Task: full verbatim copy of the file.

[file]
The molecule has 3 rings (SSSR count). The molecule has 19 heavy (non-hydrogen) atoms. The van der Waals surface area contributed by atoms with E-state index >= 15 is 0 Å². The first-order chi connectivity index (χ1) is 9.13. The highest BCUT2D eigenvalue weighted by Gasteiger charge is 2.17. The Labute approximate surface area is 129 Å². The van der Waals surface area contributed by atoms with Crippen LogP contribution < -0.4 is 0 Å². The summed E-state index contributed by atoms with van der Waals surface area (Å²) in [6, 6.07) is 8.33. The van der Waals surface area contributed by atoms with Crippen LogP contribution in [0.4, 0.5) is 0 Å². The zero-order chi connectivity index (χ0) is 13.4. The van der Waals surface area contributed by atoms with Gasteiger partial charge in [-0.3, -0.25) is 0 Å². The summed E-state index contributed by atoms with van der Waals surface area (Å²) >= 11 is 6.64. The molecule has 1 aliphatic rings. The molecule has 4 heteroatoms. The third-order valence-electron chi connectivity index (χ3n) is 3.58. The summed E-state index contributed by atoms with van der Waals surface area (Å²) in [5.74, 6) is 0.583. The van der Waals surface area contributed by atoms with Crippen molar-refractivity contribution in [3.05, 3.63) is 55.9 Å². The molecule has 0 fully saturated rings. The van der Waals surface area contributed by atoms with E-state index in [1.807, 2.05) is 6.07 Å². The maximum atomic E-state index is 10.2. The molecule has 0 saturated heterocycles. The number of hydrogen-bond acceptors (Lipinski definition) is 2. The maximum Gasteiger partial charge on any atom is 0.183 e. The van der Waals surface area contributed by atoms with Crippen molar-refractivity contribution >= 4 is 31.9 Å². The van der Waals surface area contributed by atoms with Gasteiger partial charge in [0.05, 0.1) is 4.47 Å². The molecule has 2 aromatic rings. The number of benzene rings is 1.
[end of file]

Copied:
The molecule has 3 rings (SSSR count). The molecule has 19 heavy (non-hydrogen) atoms. The van der Waals surface area contributed by atoms with E-state index >= 15 is 0 Å². The first-order chi connectivity index (χ1) is 9.13. The highest BCUT2D eigenvalue weighted by Gasteiger charge is 2.17. The Labute approximate surface area is 129 Å². The van der Waals surface area contributed by atoms with Crippen LogP contribution < -0.4 is 0 Å². The summed E-state index contributed by atoms with van der Waals surface area (Å²) in [6, 6.07) is 8.33. The van der Waals surface area contributed by atoms with Crippen LogP contribution in [0.4, 0.5) is 0 Å². The zero-order chi connectivity index (χ0) is 13.4. The van der Waals surface area contributed by atoms with Gasteiger partial charge in [-0.3, -0.25) is 0 Å². The summed E-state index contributed by atoms with van der Waals surface area (Å²) >= 11 is 6.64. The molecule has 1 aliphatic rings. The molecule has 4 heteroatoms. The third-order valence-electron chi connectivity index (χ3n) is 3.58. The summed E-state index contributed by atoms with van der Waals surface area (Å²) in [5.74, 6) is 0.583. The van der Waals surface area contributed by atoms with Crippen molar-refractivity contribution in [3.05, 3.63) is 55.9 Å². The molecule has 0 fully saturated rings. The van der Waals surface area contributed by atoms with E-state index in [1.807, 2.05) is 6.07 Å². The maximum atomic E-state index is 10.2. The molecule has 0 saturated heterocycles. The number of hydrogen-bond acceptors (Lipinski definition) is 2. The maximum Gasteiger partial charge on any atom is 0.183 e. The van der Waals surface area contributed by atoms with Crippen molar-refractivity contribution >= 4 is 31.9 Å². The van der Waals surface area contributed by atoms with Gasteiger partial charge in [0.05, 0.1) is 4.47 Å². The molecule has 2 aromatic rings. The number of benzene rings is 1.